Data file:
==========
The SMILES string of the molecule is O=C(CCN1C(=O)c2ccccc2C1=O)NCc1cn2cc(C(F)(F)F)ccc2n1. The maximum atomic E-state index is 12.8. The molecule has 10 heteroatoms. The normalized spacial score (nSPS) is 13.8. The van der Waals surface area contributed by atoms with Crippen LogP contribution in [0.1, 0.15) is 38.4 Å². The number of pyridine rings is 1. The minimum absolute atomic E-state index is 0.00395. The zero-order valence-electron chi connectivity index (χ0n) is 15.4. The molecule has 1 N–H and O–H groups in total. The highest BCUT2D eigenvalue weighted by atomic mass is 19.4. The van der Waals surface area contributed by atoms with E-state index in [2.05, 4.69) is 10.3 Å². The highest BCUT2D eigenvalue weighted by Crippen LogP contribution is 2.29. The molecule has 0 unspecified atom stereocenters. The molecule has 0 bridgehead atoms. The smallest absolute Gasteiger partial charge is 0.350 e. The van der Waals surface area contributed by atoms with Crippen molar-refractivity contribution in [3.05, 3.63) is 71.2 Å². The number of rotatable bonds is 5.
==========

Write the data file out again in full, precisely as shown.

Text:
The SMILES string of the molecule is O=C(CCN1C(=O)c2ccccc2C1=O)NCc1cn2cc(C(F)(F)F)ccc2n1. The maximum atomic E-state index is 12.8. The molecule has 10 heteroatoms. The normalized spacial score (nSPS) is 13.8. The van der Waals surface area contributed by atoms with Crippen LogP contribution in [0.1, 0.15) is 38.4 Å². The number of pyridine rings is 1. The minimum absolute atomic E-state index is 0.00395. The zero-order valence-electron chi connectivity index (χ0n) is 15.4. The molecule has 1 N–H and O–H groups in total. The highest BCUT2D eigenvalue weighted by atomic mass is 19.4. The van der Waals surface area contributed by atoms with E-state index in [2.05, 4.69) is 10.3 Å². The highest BCUT2D eigenvalue weighted by Crippen LogP contribution is 2.29. The molecule has 0 unspecified atom stereocenters. The molecule has 0 bridgehead atoms. The smallest absolute Gasteiger partial charge is 0.350 e. The van der Waals surface area contributed by atoms with Crippen molar-refractivity contribution in [3.05, 3.63) is 71.2 Å². The number of rotatable bonds is 5.